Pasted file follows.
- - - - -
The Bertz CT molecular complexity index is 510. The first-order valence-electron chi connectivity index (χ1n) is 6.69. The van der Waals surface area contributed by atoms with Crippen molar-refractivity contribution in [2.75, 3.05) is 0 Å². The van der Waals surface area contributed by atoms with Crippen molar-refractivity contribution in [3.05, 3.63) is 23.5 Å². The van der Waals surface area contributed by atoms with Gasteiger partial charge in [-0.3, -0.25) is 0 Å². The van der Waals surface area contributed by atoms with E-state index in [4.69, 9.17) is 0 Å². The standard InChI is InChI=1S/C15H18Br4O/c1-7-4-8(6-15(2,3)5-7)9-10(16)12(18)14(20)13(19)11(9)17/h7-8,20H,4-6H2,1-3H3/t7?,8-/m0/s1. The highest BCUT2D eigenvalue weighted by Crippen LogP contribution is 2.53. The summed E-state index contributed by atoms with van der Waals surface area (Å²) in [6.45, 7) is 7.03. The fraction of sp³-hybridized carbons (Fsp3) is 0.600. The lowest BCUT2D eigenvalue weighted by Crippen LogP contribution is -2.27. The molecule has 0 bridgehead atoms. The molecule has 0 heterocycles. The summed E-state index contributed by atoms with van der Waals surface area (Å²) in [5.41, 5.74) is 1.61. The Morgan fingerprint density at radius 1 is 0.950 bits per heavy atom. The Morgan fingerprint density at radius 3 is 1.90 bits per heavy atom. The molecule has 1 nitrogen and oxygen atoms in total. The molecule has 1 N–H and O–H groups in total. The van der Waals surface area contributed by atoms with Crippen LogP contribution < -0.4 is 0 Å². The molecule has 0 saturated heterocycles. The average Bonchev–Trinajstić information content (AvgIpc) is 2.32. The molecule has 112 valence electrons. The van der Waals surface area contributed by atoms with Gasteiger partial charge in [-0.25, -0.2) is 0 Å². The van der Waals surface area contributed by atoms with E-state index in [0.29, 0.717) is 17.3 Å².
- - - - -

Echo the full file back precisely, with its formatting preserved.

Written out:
The Bertz CT molecular complexity index is 510. The first-order valence-electron chi connectivity index (χ1n) is 6.69. The van der Waals surface area contributed by atoms with Crippen molar-refractivity contribution in [2.75, 3.05) is 0 Å². The van der Waals surface area contributed by atoms with Crippen molar-refractivity contribution in [3.05, 3.63) is 23.5 Å². The van der Waals surface area contributed by atoms with Gasteiger partial charge in [-0.3, -0.25) is 0 Å². The van der Waals surface area contributed by atoms with E-state index in [4.69, 9.17) is 0 Å². The standard InChI is InChI=1S/C15H18Br4O/c1-7-4-8(6-15(2,3)5-7)9-10(16)12(18)14(20)13(19)11(9)17/h7-8,20H,4-6H2,1-3H3/t7?,8-/m0/s1. The highest BCUT2D eigenvalue weighted by Crippen LogP contribution is 2.53. The summed E-state index contributed by atoms with van der Waals surface area (Å²) in [6.45, 7) is 7.03. The fraction of sp³-hybridized carbons (Fsp3) is 0.600. The lowest BCUT2D eigenvalue weighted by Crippen LogP contribution is -2.27. The molecule has 0 bridgehead atoms. The molecule has 0 heterocycles. The summed E-state index contributed by atoms with van der Waals surface area (Å²) in [5.41, 5.74) is 1.61. The Morgan fingerprint density at radius 1 is 0.950 bits per heavy atom. The Morgan fingerprint density at radius 3 is 1.90 bits per heavy atom. The molecule has 1 nitrogen and oxygen atoms in total. The molecule has 1 N–H and O–H groups in total. The van der Waals surface area contributed by atoms with Crippen LogP contribution < -0.4 is 0 Å². The molecule has 0 saturated heterocycles. The average Bonchev–Trinajstić information content (AvgIpc) is 2.32. The molecule has 112 valence electrons. The van der Waals surface area contributed by atoms with Gasteiger partial charge in [-0.25, -0.2) is 0 Å². The van der Waals surface area contributed by atoms with E-state index in [0.29, 0.717) is 17.3 Å².